But you know, AG Jackley, as you and your mostly Republican pals sue Uncle Sam, keep in mind the following:
- You'll also have to argue against something your own party, big business, and the insurance industry have been asking for for years.
- Paging Mitt Romney (and other socialists): "We insist that everybody who drives a car has insurance. And cars are a lot less expensive than people."(Perhaps Romney's defense of the insurance mandate can be included in the amici curiae for the federal government.)
- John McCain floated the idea back in the early 1990s... but back then it was a convenient rhetorical device to offer in response to the Clinton health care plan. Funny how (a) the Republicans never followed up when they retook Congress in 1994 and (b) how the Republicans consistently define their position by taking whatever the Democratic President proposes and prefixing not.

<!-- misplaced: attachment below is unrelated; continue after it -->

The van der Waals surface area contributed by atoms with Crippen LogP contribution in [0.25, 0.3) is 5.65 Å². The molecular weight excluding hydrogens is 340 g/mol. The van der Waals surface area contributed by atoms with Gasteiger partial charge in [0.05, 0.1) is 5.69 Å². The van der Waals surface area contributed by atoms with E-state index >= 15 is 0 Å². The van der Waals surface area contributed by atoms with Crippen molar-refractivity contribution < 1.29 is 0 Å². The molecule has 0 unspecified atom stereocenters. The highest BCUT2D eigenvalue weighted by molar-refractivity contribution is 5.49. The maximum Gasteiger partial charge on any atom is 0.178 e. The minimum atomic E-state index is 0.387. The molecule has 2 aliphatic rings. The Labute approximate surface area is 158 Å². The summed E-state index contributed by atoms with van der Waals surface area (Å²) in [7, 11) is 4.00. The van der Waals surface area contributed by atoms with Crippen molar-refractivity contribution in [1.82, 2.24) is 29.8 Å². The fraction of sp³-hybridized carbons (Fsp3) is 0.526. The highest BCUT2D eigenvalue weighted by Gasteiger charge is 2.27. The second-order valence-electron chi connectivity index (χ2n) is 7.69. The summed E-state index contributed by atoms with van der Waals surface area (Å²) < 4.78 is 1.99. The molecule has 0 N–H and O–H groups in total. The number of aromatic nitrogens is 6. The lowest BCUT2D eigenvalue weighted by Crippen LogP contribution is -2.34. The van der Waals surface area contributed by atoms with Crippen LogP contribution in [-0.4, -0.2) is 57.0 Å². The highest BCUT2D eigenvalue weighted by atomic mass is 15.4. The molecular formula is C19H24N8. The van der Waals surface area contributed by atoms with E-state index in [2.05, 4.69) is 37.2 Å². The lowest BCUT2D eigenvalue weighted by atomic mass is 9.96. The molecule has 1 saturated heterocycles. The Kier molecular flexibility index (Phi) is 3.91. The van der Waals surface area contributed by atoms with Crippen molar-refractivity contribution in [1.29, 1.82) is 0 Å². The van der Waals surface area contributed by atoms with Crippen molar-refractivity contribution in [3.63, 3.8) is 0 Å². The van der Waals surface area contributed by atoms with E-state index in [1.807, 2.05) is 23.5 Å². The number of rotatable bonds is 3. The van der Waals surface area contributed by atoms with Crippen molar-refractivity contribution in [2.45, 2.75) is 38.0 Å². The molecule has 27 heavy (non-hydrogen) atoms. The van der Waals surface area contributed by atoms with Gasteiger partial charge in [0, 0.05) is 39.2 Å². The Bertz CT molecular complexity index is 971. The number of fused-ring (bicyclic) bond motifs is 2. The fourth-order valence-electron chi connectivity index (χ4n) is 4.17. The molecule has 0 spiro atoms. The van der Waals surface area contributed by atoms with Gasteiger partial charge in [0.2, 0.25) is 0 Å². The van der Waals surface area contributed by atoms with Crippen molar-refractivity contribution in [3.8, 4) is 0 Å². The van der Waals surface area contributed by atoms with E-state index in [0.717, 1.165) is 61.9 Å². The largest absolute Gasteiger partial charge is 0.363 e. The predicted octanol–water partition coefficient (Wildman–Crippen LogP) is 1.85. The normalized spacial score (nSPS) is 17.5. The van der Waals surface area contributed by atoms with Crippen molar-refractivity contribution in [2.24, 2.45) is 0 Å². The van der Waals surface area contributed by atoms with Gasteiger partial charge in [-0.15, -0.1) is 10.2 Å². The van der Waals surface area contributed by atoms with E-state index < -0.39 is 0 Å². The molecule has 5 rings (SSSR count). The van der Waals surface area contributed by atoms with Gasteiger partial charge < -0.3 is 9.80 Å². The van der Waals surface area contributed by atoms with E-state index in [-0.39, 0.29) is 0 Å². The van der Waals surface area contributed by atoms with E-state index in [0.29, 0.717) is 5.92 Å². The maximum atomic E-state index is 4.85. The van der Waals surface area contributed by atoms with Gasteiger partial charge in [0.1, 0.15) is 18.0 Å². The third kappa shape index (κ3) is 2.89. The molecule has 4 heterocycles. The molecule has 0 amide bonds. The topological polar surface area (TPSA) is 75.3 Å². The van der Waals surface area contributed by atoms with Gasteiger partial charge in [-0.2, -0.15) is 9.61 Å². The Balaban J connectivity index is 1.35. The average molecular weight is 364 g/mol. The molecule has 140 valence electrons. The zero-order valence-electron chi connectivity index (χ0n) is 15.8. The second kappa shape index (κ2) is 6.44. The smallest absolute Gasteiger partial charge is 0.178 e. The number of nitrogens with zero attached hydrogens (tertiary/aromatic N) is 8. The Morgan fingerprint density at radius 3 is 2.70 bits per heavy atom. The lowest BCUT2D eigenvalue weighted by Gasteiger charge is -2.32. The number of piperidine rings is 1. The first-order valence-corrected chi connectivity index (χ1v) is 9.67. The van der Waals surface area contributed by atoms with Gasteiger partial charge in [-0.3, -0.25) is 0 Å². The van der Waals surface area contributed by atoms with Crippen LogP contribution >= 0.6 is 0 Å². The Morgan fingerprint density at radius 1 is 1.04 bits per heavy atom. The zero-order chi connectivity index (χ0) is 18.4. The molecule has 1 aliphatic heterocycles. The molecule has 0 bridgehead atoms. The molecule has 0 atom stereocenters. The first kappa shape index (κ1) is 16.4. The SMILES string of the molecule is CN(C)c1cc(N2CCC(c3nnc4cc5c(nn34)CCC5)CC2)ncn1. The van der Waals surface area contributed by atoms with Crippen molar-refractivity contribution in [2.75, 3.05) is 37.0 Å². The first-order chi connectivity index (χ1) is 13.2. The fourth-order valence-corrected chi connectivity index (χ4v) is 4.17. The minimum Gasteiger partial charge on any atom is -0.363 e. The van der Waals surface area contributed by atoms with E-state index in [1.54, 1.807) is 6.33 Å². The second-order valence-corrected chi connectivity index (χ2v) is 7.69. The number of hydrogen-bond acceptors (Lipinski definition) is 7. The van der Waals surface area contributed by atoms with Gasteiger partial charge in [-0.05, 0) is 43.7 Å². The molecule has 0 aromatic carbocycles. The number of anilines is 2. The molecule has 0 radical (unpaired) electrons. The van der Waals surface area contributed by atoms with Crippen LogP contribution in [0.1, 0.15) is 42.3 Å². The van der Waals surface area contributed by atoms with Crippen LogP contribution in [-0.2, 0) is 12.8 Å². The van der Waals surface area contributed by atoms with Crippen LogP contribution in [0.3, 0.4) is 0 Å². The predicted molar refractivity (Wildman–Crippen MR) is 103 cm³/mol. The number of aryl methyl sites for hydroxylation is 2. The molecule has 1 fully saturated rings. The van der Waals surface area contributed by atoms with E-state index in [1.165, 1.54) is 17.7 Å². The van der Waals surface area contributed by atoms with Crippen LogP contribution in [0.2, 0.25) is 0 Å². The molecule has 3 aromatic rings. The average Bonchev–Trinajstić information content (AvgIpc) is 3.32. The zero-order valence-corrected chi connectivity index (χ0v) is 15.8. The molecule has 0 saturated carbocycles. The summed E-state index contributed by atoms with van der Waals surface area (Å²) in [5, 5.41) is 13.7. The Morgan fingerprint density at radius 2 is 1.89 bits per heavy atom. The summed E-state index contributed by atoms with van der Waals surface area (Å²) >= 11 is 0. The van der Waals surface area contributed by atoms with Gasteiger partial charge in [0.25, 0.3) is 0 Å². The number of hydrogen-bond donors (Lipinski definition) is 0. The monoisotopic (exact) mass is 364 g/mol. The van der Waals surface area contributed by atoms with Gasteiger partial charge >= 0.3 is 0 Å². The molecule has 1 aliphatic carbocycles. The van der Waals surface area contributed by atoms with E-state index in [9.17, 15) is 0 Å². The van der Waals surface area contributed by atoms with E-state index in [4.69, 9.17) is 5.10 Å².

- Tom Schaller of FiveThirtyEight says you're wrong... unless you plan to annul some of our favorite social insurance mandates, like Medicare and Social Security.
- This post from a Con. Law prof linked by Mr. Woodring says you have an uphill fight.
- Your main argument seems to be that the health insurance mandate is a tax on living, a requirement to take part in commerce. You argue it differs from auto insurance mandates in that people can choose not to drive and thus not have to buy insurance. Well, people have been known to choose not to live....
- "Just like people are required to have car insurance, they could be required to have health insurance." Tommy Thompson, HHS Secretary under GW Bush, Sep. 2008.
- But the government already does mandate coverage on every living person: I have to buy clothes, don't I? (Oh, wait: I could knit... ;-) )